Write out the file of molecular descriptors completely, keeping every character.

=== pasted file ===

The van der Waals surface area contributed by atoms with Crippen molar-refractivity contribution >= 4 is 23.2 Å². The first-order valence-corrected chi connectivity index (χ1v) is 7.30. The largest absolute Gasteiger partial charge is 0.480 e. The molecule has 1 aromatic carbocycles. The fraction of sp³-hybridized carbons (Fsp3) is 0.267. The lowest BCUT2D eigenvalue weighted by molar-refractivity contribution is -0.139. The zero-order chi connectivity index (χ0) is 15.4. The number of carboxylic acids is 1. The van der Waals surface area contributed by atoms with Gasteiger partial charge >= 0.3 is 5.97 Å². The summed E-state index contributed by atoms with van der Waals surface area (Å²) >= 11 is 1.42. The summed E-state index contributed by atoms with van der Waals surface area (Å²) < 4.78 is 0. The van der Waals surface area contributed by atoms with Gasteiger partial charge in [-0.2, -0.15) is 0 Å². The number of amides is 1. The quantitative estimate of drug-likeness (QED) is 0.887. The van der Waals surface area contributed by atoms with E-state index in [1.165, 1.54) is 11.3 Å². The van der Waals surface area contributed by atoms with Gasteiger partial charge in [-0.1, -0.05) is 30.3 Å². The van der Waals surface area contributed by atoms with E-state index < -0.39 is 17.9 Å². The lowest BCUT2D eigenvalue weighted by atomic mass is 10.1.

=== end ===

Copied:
The van der Waals surface area contributed by atoms with Crippen molar-refractivity contribution >= 4 is 23.2 Å². The first-order valence-corrected chi connectivity index (χ1v) is 7.30. The largest absolute Gasteiger partial charge is 0.480 e. The molecule has 1 aromatic carbocycles. The fraction of sp³-hybridized carbons (Fsp3) is 0.267. The lowest BCUT2D eigenvalue weighted by molar-refractivity contribution is -0.139. The zero-order chi connectivity index (χ0) is 15.4. The number of carboxylic acids is 1. The van der Waals surface area contributed by atoms with Gasteiger partial charge >= 0.3 is 5.97 Å². The summed E-state index contributed by atoms with van der Waals surface area (Å²) >= 11 is 1.42. The summed E-state index contributed by atoms with van der Waals surface area (Å²) < 4.78 is 0. The van der Waals surface area contributed by atoms with Gasteiger partial charge in [-0.2, -0.15) is 0 Å². The number of amides is 1. The quantitative estimate of drug-likeness (QED) is 0.887. The van der Waals surface area contributed by atoms with E-state index in [1.165, 1.54) is 11.3 Å². The van der Waals surface area contributed by atoms with Gasteiger partial charge in [-0.1, -0.05) is 30.3 Å². The van der Waals surface area contributed by atoms with E-state index < -0.39 is 17.9 Å². The lowest BCUT2D eigenvalue weighted by atomic mass is 10.1.